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FCC Releases Long-Awaited Emergency Alert System NPRM


Last week, the FCC released its long-awaited Third Further Notice of Proposed Rulemaking, the goal of which is to modify Part 11 of the FCC’s Rules in order to allow for Common Alerting Protocol (CAP) delivery of the “next generation” Emergency Alert System (EAS). A copy of the NPRM can be found here.

EAS Participants (e.g., radio and television stations, wired and wireless cable television systems, DBS and SDARS services) have been anxiously waiting for the FCC to release this NRPM since at least the end of last year. The primary reason for this, as we previously reported here and here, is that CAP-compliant EAS encoders/decoders must be purchased, installed and operational by September 30 of this year. The hope of EAS Participants has been that this proceeding will provide them with much needed guidance to make informed decisions regarding what equipment they should obtain and install to ensure compliance with CAP and the revised Part 11 rules. The NPRM also gives EAS Participants the opportunity to comment on the proposed rules and to provide input regarding how CAP and next generation EAS will impact their operations going forward.

The NPRM is a lengthy 203 paragraphs (with an additional 18 pages of proposed new rules) and it asks for public comment on many items related to revising and streamlining the FCC’s Part 11 rules and how the FCC should codify the requirements for processing emergency alerts using CAP. A few of the NPRM’s highlights are summarized below.

The FCC tentatively concludes in the NPRM that, for the time being, it should maintain the existing legacy EAS daisy chain, including using the Specific Area Message Encoding (SAME) protocol. The NPRM proposes to adopt new rules for EAS Participants to simultaneously use the CAP protocol alongside SAME. According to the NPRM, the FCC plans to amend its rules to require all EAS Participants to monitor the RSS 2.0 feeds (used by FEMA’s Integrated Public Alert and Warning System (IPAWS) for federal CAP-formatted messages and by state alert systems as the source of governor-originated CAP messages). The NPRM notes that this last requirement will be dependent upon governor-originated CAP protocol actually being included in State Area EAS Plans that have been submitted to and approved by the FCC.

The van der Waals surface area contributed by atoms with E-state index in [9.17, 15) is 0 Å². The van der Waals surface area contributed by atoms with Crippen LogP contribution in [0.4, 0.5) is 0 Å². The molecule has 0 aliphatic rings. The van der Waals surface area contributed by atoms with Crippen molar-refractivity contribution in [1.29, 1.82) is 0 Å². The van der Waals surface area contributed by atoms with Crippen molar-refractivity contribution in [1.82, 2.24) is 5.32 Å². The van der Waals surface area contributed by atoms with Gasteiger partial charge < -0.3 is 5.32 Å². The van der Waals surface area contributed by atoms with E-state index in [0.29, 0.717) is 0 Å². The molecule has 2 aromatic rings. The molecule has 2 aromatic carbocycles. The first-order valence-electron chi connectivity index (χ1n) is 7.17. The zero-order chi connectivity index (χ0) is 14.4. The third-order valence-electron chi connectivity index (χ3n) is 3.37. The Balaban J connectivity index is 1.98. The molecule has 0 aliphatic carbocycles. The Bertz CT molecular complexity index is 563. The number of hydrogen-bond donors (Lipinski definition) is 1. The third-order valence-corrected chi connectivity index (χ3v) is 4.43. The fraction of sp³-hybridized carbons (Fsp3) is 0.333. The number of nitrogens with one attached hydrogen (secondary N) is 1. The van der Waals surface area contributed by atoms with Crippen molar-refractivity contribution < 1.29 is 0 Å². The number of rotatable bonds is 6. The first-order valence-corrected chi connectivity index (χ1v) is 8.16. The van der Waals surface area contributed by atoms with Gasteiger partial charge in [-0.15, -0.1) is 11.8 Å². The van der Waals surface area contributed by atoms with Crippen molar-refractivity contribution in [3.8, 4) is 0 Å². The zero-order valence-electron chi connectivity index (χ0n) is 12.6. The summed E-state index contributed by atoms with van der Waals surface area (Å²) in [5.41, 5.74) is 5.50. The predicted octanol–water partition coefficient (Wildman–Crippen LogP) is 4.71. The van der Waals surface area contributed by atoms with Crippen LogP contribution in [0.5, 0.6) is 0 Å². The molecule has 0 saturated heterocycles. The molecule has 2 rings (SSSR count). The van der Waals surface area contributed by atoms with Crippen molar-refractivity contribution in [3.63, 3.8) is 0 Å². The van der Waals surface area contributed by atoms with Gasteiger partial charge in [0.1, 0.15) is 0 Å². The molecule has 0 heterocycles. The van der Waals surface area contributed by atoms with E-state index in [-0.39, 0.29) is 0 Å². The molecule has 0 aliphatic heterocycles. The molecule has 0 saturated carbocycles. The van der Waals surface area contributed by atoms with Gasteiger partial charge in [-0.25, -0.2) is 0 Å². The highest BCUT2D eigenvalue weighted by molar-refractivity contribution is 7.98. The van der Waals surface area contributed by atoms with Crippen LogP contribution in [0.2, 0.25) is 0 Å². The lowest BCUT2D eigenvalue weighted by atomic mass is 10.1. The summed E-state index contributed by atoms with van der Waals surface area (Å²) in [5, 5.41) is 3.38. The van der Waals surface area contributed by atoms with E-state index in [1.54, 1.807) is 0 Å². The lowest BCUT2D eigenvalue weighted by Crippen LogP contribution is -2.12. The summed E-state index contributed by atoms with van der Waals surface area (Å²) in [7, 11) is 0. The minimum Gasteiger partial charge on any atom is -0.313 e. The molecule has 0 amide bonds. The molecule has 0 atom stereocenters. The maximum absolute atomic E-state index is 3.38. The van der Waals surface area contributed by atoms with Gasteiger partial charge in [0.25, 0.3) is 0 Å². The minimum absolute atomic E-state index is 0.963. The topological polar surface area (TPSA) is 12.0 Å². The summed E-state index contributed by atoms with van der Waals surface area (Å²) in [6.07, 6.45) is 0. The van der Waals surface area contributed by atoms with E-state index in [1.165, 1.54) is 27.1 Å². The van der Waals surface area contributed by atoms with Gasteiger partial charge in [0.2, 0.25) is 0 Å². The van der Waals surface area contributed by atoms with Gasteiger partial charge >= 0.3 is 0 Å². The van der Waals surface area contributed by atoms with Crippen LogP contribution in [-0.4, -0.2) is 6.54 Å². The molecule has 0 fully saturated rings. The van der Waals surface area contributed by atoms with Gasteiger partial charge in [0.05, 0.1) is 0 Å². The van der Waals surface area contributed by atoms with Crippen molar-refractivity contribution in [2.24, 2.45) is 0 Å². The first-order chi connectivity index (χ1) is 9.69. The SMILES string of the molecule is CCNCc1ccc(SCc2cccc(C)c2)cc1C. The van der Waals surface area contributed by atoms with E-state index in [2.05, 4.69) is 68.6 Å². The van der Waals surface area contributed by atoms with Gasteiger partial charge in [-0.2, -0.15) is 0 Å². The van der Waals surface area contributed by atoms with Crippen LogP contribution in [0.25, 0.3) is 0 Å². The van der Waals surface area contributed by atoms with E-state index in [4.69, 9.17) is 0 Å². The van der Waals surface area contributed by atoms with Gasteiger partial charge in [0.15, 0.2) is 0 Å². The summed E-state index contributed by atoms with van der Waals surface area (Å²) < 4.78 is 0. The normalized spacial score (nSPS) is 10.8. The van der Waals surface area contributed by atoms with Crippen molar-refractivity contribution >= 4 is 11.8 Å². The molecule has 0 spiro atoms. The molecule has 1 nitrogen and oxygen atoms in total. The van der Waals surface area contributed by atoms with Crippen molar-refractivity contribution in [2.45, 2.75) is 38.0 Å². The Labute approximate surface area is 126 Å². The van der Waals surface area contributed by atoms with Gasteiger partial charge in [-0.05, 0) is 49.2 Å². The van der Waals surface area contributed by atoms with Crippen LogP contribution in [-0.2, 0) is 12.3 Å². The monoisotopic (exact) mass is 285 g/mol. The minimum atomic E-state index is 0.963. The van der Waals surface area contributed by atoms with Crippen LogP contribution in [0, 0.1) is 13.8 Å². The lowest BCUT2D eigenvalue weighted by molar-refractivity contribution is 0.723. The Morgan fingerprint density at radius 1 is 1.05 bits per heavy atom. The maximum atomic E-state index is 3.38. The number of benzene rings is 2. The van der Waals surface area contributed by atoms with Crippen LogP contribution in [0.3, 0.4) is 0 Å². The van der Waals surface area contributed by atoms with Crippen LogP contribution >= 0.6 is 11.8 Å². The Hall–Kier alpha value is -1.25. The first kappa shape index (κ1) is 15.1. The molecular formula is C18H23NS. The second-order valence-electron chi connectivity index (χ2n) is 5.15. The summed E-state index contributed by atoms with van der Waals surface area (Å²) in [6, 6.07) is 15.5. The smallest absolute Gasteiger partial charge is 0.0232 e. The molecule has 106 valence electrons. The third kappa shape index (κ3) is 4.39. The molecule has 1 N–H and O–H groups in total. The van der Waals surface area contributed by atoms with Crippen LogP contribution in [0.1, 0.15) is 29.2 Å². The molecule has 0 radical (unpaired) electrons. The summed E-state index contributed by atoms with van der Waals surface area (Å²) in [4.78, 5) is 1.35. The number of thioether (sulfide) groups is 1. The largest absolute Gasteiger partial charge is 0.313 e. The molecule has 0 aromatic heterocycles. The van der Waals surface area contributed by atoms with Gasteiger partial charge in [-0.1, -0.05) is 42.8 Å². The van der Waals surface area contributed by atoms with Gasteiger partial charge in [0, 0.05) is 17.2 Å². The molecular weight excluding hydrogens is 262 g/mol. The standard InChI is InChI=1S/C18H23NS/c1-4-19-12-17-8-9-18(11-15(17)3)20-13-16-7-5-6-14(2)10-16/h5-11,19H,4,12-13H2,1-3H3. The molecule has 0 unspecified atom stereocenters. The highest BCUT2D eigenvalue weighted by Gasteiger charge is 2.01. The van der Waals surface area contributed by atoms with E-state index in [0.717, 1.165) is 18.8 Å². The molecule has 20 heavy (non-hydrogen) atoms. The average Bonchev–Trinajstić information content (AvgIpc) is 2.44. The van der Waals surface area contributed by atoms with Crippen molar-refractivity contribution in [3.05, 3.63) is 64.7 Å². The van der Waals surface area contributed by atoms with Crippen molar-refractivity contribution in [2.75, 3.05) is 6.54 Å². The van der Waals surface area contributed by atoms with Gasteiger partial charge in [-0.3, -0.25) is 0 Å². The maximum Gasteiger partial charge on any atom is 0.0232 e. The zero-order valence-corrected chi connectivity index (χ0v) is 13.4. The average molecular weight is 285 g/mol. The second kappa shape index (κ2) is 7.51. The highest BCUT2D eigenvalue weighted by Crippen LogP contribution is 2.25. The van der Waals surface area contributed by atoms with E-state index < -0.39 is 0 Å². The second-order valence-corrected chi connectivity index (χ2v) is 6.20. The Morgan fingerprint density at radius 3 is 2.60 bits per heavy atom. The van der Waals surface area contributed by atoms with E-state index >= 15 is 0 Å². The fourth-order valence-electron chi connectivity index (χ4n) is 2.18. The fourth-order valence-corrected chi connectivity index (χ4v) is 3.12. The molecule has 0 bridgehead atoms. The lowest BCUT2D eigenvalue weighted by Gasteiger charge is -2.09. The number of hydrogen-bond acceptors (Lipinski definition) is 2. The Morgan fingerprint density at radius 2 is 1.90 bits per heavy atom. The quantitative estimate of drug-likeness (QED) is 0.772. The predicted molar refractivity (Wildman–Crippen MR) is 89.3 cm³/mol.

With respect to EAS equipment certification, the FCC asks whether and how it should incorporate compliance with CAP into its current certification scheme. As part of this process, the FCC requests comment on specifics regarding how the Commission should implement conformance testing related to the proper translation of CAP-formatted messages into EAS Protocol-compliant messages and what requirements the Commission should adopt with respect to modifications to certified EAS equipment.

Additionally, the FCC asks whether the existing 180-day clock for CAP-compliance is sufficient, and whether the September 30 deadline should be maintained or extended. The Commission requests that parties comment on a number of proposed revisions to the FCC’s current procedures for processing Emergency Action Notifications (EANs). In the final CAP-related item of the NPRM, the FCC seeks comment on whether the introduction of CAP to the existing technical framework of EAS can improve access to emergency information to persons with disabilities.

The NPRM is lengthy, highly technical at times, and includes many proposals to consider. Nevertheless, EAS Participants should take the time to carefully review the NPRM because the proposals adopted by the FCC will have a substantial (and potentially costly) impact on EAS Participants for years to come. For those who wish to participate, comments are due 30 days after publication of the NPRM in the Federal Register, with reply comments due 45 days after the NPRM publication occurs.